The biggest show in town last week starred 30,000 stressed-out City workers, and computer systems they all dreaded crashing
The revolution was invisible. The streets were empty and the wine bars closed as the City of London seemed to nurse a hangover on New Year's Day.

That was an illusion. Something extraordinary was happening behind closed doors, and odd little signs gave the game away: the silver Porsche parked on a yellow line; a man carried bags of sandwiches into an office that looked deserted.

The race was on to be ready for the euro. The champagne corks that had popped in Brussels the day before had sounded starting pistols in the Square Mile. There was nothing for the public to see, but the most dramatic weekend in the modern history of the City had begun.

For once the leading players were not the traders, those glamour boys and girls of finance, who were in an end-of-term mood as they watched the televised announcement of euro conversion rates on Thursday.

"There was a little frisson of excitement, but not much, because the figures were as expected," said Chris Tucker of Barclay's Capital. "There was hardly any trading. They just had to wind up their business for the end of the year." Once that was done they were finished for the day, free to find the nearest wine bar and practise the words to Auld Lang Syne.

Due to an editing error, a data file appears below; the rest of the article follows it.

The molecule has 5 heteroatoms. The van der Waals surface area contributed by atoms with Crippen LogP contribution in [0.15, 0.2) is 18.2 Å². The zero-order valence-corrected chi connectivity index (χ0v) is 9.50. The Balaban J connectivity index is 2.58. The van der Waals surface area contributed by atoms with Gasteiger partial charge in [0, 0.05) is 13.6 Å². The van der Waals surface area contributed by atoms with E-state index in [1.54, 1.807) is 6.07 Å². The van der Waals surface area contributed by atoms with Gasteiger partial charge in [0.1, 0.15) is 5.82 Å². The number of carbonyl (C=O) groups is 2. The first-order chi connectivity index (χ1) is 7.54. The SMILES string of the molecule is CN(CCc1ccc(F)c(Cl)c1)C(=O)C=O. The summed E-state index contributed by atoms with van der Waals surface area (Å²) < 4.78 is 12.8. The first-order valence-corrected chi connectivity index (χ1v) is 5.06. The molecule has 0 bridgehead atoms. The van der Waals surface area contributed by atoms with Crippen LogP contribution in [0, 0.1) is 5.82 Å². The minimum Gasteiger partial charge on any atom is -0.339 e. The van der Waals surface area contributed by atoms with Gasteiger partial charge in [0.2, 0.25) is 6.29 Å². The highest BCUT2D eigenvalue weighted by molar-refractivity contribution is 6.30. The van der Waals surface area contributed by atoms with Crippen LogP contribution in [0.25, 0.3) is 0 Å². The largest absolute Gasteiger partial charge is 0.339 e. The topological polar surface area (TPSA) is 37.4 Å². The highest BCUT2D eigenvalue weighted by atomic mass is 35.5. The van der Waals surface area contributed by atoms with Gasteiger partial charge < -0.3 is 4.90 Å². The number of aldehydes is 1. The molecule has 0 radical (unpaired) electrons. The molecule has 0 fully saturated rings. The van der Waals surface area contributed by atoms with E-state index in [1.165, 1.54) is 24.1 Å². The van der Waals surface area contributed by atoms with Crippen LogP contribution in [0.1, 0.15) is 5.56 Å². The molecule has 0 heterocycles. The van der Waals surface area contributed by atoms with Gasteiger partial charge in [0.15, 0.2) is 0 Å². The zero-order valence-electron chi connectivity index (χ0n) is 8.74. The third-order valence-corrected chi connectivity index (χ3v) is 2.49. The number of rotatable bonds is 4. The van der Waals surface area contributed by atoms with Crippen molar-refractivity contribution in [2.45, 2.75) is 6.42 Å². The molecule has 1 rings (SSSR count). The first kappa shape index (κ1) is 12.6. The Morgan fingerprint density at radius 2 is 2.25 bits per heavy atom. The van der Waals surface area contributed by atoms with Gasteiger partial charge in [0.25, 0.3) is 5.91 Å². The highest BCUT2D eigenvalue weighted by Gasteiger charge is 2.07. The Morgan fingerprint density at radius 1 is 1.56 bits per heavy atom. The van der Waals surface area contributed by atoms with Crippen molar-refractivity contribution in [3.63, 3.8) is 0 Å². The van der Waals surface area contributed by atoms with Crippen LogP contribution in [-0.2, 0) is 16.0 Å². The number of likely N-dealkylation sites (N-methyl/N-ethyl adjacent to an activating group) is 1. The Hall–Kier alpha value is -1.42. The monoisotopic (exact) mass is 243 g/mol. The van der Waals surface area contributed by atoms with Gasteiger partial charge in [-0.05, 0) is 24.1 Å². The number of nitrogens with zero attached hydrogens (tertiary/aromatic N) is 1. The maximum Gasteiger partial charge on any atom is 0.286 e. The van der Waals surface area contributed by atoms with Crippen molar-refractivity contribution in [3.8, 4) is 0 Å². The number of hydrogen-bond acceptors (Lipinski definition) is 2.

Instead, the pressure was on - and the party off - for computer and systems staff at the 600 banks and financial institutions in the City.

After years in the shadows of their flashier colleagues, the techies were about to move centre stage, and the challenge before them was immense. They had to close the books on 1998, change an estimated pounds 1.6bn in assets from the 11 newly obsolete currencies into euros, install new trading systems and test the lot - all in 72 hours.

Failure to be ready in time would blow a hole in London's claim to be the most important money market in the world, where a third of all foreign exchange deals were carried out. Bankers in European cities, in particular Paris and Frankfurt, were also working feverishly so that they could be ready to steal some of that business if London faltered.

Most banks had been preparing for conversion weekend for three years, with numerous fraught rehearsals. There was no overall co-ordination, but the total cost of the work was thought to be around pounds 2bn. With so much at stake, around 30,000 staff were asked to work in shifts over the holiday.

Barclays called 500 into its offices at Canary Wharf, and a further 200 at Poole in Dorset, the site that pumps money around the bank's various British outlets. There were said to be 1,000 people at work at HSBC, and 400 each at Deutsche Bank and Goldman Sachs. Salomon Smith Barney in Victoria kept 200 on over the weekend, and booked 70 rooms at hotels near the building. "They can leave their desks and be asleep in half an hour," said a spokesman.